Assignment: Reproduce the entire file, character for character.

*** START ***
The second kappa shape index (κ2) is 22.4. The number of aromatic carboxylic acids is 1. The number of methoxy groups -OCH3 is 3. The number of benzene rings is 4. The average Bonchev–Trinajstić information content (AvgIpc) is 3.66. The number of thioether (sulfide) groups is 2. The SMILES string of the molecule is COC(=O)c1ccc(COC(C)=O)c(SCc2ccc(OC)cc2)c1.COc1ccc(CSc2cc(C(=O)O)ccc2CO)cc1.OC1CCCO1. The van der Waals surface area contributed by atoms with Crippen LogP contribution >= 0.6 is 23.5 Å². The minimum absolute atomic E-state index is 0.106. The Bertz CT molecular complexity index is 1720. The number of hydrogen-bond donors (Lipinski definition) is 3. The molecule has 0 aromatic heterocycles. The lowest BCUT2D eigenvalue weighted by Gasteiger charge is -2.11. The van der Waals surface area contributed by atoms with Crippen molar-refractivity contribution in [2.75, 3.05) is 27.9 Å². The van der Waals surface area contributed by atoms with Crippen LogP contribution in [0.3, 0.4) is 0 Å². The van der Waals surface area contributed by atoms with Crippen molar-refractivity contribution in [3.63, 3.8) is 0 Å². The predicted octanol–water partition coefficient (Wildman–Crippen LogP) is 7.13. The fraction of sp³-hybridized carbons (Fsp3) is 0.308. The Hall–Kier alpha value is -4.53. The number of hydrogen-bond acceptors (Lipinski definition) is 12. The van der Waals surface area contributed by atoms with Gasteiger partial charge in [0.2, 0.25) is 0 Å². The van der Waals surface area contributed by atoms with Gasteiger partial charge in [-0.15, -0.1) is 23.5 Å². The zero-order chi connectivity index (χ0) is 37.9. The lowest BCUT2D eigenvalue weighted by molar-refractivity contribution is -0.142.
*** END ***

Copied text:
The second kappa shape index (κ2) is 22.4. The number of aromatic carboxylic acids is 1. The number of methoxy groups -OCH3 is 3. The number of benzene rings is 4. The average Bonchev–Trinajstić information content (AvgIpc) is 3.66. The number of thioether (sulfide) groups is 2. The SMILES string of the molecule is COC(=O)c1ccc(COC(C)=O)c(SCc2ccc(OC)cc2)c1.COc1ccc(CSc2cc(C(=O)O)ccc2CO)cc1.OC1CCCO1. The van der Waals surface area contributed by atoms with Crippen LogP contribution >= 0.6 is 23.5 Å². The minimum absolute atomic E-state index is 0.106. The Bertz CT molecular complexity index is 1720. The number of hydrogen-bond donors (Lipinski definition) is 3. The molecule has 0 aromatic heterocycles. The lowest BCUT2D eigenvalue weighted by Gasteiger charge is -2.11. The van der Waals surface area contributed by atoms with Crippen molar-refractivity contribution in [2.75, 3.05) is 27.9 Å². The van der Waals surface area contributed by atoms with Crippen LogP contribution in [0.3, 0.4) is 0 Å². The van der Waals surface area contributed by atoms with Crippen molar-refractivity contribution in [3.63, 3.8) is 0 Å². The predicted octanol–water partition coefficient (Wildman–Crippen LogP) is 7.13. The fraction of sp³-hybridized carbons (Fsp3) is 0.308. The Hall–Kier alpha value is -4.53. The number of hydrogen-bond acceptors (Lipinski definition) is 12. The van der Waals surface area contributed by atoms with Gasteiger partial charge in [0.2, 0.25) is 0 Å². The van der Waals surface area contributed by atoms with Gasteiger partial charge in [-0.15, -0.1) is 23.5 Å². The zero-order chi connectivity index (χ0) is 37.9. The lowest BCUT2D eigenvalue weighted by molar-refractivity contribution is -0.142.